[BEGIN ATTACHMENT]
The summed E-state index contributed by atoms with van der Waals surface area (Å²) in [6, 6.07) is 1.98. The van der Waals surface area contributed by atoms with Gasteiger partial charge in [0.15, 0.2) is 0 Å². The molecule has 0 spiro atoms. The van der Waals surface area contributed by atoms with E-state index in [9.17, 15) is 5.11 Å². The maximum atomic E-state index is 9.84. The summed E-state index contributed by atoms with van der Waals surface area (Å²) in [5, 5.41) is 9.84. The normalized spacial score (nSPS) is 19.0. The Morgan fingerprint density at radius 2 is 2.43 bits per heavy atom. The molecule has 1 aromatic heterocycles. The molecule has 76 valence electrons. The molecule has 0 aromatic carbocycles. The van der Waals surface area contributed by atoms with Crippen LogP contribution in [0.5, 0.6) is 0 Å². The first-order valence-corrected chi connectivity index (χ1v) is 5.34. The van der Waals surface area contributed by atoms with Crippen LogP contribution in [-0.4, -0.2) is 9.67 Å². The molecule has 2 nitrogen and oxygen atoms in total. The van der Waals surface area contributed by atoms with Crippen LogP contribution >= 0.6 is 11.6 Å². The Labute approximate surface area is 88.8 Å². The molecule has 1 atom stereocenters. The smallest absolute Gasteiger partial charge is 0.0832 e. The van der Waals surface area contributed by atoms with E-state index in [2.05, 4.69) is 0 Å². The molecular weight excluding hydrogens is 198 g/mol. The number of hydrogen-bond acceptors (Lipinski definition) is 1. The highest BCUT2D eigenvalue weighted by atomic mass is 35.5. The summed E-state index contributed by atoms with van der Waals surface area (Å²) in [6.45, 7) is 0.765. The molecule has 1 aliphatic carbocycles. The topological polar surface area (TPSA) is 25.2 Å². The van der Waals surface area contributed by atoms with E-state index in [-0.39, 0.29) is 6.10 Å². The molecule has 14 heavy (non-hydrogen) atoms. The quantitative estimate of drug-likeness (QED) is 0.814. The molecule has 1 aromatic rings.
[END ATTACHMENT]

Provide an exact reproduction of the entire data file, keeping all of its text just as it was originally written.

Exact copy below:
The summed E-state index contributed by atoms with van der Waals surface area (Å²) in [6, 6.07) is 1.98. The van der Waals surface area contributed by atoms with Gasteiger partial charge in [0.15, 0.2) is 0 Å². The molecule has 0 spiro atoms. The van der Waals surface area contributed by atoms with E-state index in [9.17, 15) is 5.11 Å². The maximum atomic E-state index is 9.84. The summed E-state index contributed by atoms with van der Waals surface area (Å²) in [5, 5.41) is 9.84. The normalized spacial score (nSPS) is 19.0. The Morgan fingerprint density at radius 2 is 2.43 bits per heavy atom. The molecule has 1 aromatic heterocycles. The molecule has 76 valence electrons. The molecule has 0 aromatic carbocycles. The van der Waals surface area contributed by atoms with Crippen LogP contribution in [0.5, 0.6) is 0 Å². The first-order valence-corrected chi connectivity index (χ1v) is 5.34. The van der Waals surface area contributed by atoms with Crippen LogP contribution in [-0.4, -0.2) is 9.67 Å². The molecule has 2 nitrogen and oxygen atoms in total. The van der Waals surface area contributed by atoms with Crippen LogP contribution >= 0.6 is 11.6 Å². The Labute approximate surface area is 88.8 Å². The molecule has 1 atom stereocenters. The smallest absolute Gasteiger partial charge is 0.0832 e. The van der Waals surface area contributed by atoms with E-state index in [2.05, 4.69) is 0 Å². The molecular weight excluding hydrogens is 198 g/mol. The number of hydrogen-bond acceptors (Lipinski definition) is 1. The highest BCUT2D eigenvalue weighted by atomic mass is 35.5. The summed E-state index contributed by atoms with van der Waals surface area (Å²) in [6.45, 7) is 0.765. The molecule has 1 aliphatic carbocycles. The topological polar surface area (TPSA) is 25.2 Å². The van der Waals surface area contributed by atoms with E-state index in [-0.39, 0.29) is 6.10 Å². The molecule has 14 heavy (non-hydrogen) atoms. The quantitative estimate of drug-likeness (QED) is 0.814. The molecule has 1 aromatic rings.